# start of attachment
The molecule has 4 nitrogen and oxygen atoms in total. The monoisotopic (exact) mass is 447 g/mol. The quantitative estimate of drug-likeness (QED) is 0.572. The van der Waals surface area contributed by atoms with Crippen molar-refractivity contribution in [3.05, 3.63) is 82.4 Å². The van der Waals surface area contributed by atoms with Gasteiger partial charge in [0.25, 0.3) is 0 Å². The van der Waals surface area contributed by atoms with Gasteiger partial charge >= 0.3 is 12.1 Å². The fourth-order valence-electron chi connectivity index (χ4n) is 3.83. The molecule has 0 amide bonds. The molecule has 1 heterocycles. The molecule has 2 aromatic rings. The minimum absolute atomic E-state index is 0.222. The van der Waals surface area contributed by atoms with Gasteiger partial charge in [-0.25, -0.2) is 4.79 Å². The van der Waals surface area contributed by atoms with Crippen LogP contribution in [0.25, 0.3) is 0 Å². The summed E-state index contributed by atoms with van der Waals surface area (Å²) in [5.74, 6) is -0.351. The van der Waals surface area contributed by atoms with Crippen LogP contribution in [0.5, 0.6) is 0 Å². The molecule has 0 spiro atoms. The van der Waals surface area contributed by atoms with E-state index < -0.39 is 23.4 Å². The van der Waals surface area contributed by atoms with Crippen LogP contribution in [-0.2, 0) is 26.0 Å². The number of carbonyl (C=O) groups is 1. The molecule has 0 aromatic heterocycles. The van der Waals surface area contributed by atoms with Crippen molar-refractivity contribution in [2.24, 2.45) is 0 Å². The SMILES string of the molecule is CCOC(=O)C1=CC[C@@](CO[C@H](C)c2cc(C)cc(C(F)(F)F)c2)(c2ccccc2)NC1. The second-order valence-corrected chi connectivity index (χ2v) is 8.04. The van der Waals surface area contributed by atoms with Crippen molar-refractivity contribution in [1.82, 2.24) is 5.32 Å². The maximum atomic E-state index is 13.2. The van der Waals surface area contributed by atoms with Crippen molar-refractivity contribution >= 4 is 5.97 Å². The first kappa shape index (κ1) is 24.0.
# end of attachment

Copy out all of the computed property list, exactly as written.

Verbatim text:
The molecule has 4 nitrogen and oxygen atoms in total. The monoisotopic (exact) mass is 447 g/mol. The quantitative estimate of drug-likeness (QED) is 0.572. The van der Waals surface area contributed by atoms with Crippen molar-refractivity contribution in [3.05, 3.63) is 82.4 Å². The van der Waals surface area contributed by atoms with Gasteiger partial charge in [0.25, 0.3) is 0 Å². The van der Waals surface area contributed by atoms with Gasteiger partial charge >= 0.3 is 12.1 Å². The fourth-order valence-electron chi connectivity index (χ4n) is 3.83. The molecule has 0 amide bonds. The molecule has 1 heterocycles. The molecule has 2 aromatic rings. The minimum absolute atomic E-state index is 0.222. The van der Waals surface area contributed by atoms with Gasteiger partial charge in [-0.25, -0.2) is 4.79 Å². The van der Waals surface area contributed by atoms with Crippen LogP contribution in [0.25, 0.3) is 0 Å². The summed E-state index contributed by atoms with van der Waals surface area (Å²) in [5.74, 6) is -0.351. The van der Waals surface area contributed by atoms with Crippen LogP contribution in [0.5, 0.6) is 0 Å². The molecule has 0 spiro atoms. The van der Waals surface area contributed by atoms with E-state index < -0.39 is 23.4 Å². The van der Waals surface area contributed by atoms with Crippen LogP contribution in [-0.2, 0) is 26.0 Å². The number of carbonyl (C=O) groups is 1. The molecule has 0 aromatic heterocycles. The van der Waals surface area contributed by atoms with Crippen molar-refractivity contribution in [2.24, 2.45) is 0 Å². The SMILES string of the molecule is CCOC(=O)C1=CC[C@@](CO[C@H](C)c2cc(C)cc(C(F)(F)F)c2)(c2ccccc2)NC1. The second-order valence-corrected chi connectivity index (χ2v) is 8.04. The van der Waals surface area contributed by atoms with Crippen molar-refractivity contribution in [1.82, 2.24) is 5.32 Å². The maximum atomic E-state index is 13.2. The van der Waals surface area contributed by atoms with Crippen molar-refractivity contribution >= 4 is 5.97 Å². The first kappa shape index (κ1) is 24.0.